ARTICLE | Tools & Techniques

The Alzheimer's vaccine

January 2, 2001 8:00 AM UTC

Newly published data shows that vaccination with beta amyloid peptides can reduce behavioral defects, including memory and learning problems, in transgenic mouse models of Alzheimer's disease. However, despite a clear link between beta amyloid and AD symptoms in mice, it is not yet clear how beta amyloid vaccines such as Elan Corp. plc's Betabloc will affect the disease in humans, including populations with different genetic risk factors for AD.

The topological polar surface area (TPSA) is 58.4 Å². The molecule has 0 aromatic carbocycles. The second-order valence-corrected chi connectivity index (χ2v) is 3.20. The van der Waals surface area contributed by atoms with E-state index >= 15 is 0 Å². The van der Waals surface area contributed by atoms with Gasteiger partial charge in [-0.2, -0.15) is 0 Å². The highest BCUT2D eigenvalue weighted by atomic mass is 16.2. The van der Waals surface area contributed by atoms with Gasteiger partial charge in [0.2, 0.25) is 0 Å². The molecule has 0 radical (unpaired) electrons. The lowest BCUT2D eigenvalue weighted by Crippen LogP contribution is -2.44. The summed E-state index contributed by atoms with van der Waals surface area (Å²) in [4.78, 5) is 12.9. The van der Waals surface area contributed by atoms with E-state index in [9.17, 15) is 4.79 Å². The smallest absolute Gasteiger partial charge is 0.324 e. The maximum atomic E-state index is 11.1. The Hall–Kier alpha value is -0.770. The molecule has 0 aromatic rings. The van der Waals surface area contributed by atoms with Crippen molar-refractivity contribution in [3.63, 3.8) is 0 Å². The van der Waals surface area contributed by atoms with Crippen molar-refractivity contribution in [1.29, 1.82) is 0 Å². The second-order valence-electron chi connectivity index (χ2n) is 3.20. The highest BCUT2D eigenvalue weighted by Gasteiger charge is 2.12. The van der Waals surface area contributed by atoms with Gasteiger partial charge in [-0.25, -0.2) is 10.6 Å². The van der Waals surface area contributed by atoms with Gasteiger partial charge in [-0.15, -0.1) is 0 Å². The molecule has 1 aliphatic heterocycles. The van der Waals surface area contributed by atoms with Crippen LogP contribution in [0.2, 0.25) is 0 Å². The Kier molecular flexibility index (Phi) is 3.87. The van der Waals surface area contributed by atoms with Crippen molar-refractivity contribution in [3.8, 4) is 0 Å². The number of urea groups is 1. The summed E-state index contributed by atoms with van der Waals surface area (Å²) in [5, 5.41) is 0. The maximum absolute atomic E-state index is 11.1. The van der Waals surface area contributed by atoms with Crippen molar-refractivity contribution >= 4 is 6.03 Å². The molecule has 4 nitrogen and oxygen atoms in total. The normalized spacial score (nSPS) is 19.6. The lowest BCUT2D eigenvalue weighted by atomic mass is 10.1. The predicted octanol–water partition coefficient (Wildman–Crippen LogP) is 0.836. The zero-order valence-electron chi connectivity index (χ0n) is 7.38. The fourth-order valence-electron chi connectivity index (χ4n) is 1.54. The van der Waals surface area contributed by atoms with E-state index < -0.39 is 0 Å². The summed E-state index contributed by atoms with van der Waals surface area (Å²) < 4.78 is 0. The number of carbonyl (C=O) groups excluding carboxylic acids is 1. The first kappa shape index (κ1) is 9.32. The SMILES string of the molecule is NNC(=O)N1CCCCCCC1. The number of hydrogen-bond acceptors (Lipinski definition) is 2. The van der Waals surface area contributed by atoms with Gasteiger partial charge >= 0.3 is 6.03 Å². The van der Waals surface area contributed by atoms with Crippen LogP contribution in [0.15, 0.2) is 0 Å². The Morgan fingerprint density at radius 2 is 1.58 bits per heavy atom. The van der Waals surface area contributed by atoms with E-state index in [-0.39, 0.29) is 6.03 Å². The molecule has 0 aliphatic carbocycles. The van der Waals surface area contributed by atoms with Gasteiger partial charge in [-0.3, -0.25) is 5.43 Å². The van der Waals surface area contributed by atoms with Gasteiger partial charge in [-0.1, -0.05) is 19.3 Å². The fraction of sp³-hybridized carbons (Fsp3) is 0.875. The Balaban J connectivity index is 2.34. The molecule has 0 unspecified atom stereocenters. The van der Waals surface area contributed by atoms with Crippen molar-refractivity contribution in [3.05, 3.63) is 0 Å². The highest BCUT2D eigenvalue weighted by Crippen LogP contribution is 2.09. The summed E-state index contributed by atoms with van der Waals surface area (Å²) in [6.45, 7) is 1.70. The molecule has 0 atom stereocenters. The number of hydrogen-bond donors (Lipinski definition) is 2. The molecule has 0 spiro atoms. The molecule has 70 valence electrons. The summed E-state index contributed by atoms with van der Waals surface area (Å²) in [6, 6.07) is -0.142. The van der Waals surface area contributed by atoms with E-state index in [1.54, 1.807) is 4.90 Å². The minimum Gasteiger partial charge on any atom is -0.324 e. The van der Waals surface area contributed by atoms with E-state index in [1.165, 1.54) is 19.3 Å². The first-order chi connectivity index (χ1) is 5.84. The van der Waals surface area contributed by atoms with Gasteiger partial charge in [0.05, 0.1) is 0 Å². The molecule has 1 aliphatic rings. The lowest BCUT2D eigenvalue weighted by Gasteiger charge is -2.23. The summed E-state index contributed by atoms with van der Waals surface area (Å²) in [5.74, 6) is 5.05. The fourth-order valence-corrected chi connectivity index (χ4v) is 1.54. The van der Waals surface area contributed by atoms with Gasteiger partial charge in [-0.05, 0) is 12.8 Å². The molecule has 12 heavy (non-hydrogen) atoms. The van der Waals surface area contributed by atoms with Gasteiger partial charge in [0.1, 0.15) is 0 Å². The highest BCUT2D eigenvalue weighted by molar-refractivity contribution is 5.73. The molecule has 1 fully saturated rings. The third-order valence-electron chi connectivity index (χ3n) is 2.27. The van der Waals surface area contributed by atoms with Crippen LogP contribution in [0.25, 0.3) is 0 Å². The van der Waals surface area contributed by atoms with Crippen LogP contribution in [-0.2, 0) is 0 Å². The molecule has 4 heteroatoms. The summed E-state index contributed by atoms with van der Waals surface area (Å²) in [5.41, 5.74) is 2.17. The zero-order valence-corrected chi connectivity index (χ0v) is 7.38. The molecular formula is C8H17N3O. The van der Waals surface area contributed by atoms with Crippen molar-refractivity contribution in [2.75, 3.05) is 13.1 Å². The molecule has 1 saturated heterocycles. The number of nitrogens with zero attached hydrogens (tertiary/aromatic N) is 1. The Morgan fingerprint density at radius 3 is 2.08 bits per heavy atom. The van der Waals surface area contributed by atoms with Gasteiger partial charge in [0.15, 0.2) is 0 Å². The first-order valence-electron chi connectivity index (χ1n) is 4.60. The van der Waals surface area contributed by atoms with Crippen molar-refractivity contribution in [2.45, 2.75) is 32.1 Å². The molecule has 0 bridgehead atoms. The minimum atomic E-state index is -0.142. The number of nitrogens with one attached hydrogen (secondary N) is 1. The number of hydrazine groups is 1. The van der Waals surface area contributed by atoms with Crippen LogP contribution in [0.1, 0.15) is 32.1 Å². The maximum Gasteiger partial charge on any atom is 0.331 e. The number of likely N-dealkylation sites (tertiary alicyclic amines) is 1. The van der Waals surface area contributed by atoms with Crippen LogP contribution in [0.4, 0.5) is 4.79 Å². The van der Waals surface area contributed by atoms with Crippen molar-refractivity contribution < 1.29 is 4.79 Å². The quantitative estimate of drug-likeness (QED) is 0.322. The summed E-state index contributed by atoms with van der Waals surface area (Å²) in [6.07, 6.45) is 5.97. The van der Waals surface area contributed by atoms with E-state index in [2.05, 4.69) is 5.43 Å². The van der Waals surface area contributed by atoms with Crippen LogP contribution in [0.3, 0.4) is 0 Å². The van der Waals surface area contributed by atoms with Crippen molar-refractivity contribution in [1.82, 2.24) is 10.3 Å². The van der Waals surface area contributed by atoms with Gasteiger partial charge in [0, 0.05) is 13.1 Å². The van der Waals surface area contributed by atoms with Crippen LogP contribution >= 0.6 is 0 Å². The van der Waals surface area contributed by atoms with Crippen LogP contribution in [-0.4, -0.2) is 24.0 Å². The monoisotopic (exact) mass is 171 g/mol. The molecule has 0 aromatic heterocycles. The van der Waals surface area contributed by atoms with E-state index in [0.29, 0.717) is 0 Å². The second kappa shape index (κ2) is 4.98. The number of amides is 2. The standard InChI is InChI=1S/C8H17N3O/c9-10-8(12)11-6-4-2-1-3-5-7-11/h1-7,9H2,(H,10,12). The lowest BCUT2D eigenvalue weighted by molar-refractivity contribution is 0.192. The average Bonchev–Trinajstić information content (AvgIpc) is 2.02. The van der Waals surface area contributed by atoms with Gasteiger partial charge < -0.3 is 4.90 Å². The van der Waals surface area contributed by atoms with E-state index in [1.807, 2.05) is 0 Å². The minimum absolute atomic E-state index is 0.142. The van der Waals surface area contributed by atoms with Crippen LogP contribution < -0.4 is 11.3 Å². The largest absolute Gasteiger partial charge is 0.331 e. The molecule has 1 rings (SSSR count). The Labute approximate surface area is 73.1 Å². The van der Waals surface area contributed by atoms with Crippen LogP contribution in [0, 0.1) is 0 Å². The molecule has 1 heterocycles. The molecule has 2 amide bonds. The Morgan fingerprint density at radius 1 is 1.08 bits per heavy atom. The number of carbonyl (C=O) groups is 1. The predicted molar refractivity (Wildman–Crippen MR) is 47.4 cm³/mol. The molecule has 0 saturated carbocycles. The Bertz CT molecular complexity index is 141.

In Nature, researchers from the University of South Florida (Tampa, Fla.) and the University of Toronto (Toronto, Ontario) and colleagues separately published that beta amyloid peptide vaccines reduced neurological deficits, including cognitive dysfunction and learning and age-related memory deficits, in mice (see B15). Both groups used the 42 amino acid bet amyloid peptide as a vaccine; ELN's Betabloc (AN-1792) uses that same peptide...